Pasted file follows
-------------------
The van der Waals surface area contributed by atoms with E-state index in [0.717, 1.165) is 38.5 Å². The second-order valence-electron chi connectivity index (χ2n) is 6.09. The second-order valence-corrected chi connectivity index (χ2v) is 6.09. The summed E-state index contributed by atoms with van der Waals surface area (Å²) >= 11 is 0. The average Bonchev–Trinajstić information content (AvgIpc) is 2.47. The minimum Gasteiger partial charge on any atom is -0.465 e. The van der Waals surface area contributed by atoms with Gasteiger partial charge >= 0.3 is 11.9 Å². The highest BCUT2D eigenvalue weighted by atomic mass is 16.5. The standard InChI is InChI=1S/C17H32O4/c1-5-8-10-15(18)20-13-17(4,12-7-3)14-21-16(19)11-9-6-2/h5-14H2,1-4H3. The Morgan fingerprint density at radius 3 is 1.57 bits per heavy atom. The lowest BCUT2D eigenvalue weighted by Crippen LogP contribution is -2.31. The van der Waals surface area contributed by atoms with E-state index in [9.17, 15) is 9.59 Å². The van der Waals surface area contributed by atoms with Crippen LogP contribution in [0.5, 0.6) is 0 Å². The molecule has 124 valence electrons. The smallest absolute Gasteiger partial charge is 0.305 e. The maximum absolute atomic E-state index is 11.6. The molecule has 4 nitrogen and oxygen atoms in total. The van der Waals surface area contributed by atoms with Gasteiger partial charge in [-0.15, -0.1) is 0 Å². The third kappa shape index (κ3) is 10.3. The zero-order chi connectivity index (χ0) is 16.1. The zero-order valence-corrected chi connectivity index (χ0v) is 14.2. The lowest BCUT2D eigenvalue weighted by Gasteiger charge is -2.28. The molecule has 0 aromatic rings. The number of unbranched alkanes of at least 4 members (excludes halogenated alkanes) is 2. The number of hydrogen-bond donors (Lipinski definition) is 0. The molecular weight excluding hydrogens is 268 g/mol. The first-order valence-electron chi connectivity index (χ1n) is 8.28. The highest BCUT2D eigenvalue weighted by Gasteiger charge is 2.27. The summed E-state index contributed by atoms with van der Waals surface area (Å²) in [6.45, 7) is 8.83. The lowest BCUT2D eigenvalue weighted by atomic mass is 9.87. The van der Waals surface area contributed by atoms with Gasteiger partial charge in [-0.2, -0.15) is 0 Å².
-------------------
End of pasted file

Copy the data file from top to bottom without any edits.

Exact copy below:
The van der Waals surface area contributed by atoms with E-state index in [0.717, 1.165) is 38.5 Å². The second-order valence-electron chi connectivity index (χ2n) is 6.09. The second-order valence-corrected chi connectivity index (χ2v) is 6.09. The summed E-state index contributed by atoms with van der Waals surface area (Å²) >= 11 is 0. The average Bonchev–Trinajstić information content (AvgIpc) is 2.47. The minimum Gasteiger partial charge on any atom is -0.465 e. The van der Waals surface area contributed by atoms with Gasteiger partial charge >= 0.3 is 11.9 Å². The highest BCUT2D eigenvalue weighted by atomic mass is 16.5. The standard InChI is InChI=1S/C17H32O4/c1-5-8-10-15(18)20-13-17(4,12-7-3)14-21-16(19)11-9-6-2/h5-14H2,1-4H3. The Morgan fingerprint density at radius 3 is 1.57 bits per heavy atom. The lowest BCUT2D eigenvalue weighted by Crippen LogP contribution is -2.31. The van der Waals surface area contributed by atoms with E-state index in [9.17, 15) is 9.59 Å². The van der Waals surface area contributed by atoms with Crippen LogP contribution in [0.5, 0.6) is 0 Å². The molecule has 124 valence electrons. The smallest absolute Gasteiger partial charge is 0.305 e. The maximum absolute atomic E-state index is 11.6. The molecule has 4 nitrogen and oxygen atoms in total. The van der Waals surface area contributed by atoms with Gasteiger partial charge in [-0.15, -0.1) is 0 Å². The third kappa shape index (κ3) is 10.3. The zero-order chi connectivity index (χ0) is 16.1. The zero-order valence-corrected chi connectivity index (χ0v) is 14.2. The lowest BCUT2D eigenvalue weighted by Gasteiger charge is -2.28. The molecule has 0 aromatic rings. The number of unbranched alkanes of at least 4 members (excludes halogenated alkanes) is 2. The number of hydrogen-bond donors (Lipinski definition) is 0. The molecular weight excluding hydrogens is 268 g/mol. The first-order valence-electron chi connectivity index (χ1n) is 8.28. The highest BCUT2D eigenvalue weighted by Gasteiger charge is 2.27. The summed E-state index contributed by atoms with van der Waals surface area (Å²) in [6.45, 7) is 8.83. The lowest BCUT2D eigenvalue weighted by atomic mass is 9.87. The van der Waals surface area contributed by atoms with Gasteiger partial charge in [-0.2, -0.15) is 0 Å².